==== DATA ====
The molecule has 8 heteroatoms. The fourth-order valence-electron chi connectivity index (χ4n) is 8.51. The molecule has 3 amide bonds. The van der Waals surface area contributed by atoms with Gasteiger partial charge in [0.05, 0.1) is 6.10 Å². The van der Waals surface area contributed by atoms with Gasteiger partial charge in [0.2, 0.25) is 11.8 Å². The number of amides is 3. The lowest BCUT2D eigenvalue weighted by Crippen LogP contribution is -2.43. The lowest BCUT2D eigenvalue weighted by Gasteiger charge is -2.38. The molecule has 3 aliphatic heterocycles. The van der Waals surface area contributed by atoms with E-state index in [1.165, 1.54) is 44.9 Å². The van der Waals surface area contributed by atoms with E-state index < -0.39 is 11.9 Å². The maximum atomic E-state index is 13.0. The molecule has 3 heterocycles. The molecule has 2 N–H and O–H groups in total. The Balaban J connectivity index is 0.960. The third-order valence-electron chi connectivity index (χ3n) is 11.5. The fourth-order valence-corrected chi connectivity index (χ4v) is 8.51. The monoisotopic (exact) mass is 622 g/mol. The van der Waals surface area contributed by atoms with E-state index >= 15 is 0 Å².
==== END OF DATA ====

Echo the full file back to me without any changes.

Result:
The molecule has 8 heteroatoms. The fourth-order valence-electron chi connectivity index (χ4n) is 8.51. The molecule has 3 amide bonds. The van der Waals surface area contributed by atoms with Gasteiger partial charge in [0.05, 0.1) is 6.10 Å². The van der Waals surface area contributed by atoms with Gasteiger partial charge in [0.2, 0.25) is 11.8 Å². The number of amides is 3. The lowest BCUT2D eigenvalue weighted by Crippen LogP contribution is -2.43. The lowest BCUT2D eigenvalue weighted by Gasteiger charge is -2.38. The molecule has 3 aliphatic heterocycles. The van der Waals surface area contributed by atoms with E-state index in [1.165, 1.54) is 44.9 Å². The van der Waals surface area contributed by atoms with E-state index < -0.39 is 11.9 Å². The maximum atomic E-state index is 13.0. The molecule has 3 heterocycles. The molecule has 2 N–H and O–H groups in total. The Balaban J connectivity index is 0.960. The third-order valence-electron chi connectivity index (χ3n) is 11.5. The fourth-order valence-corrected chi connectivity index (χ4v) is 8.51. The monoisotopic (exact) mass is 622 g/mol. The van der Waals surface area contributed by atoms with E-state index >= 15 is 0 Å².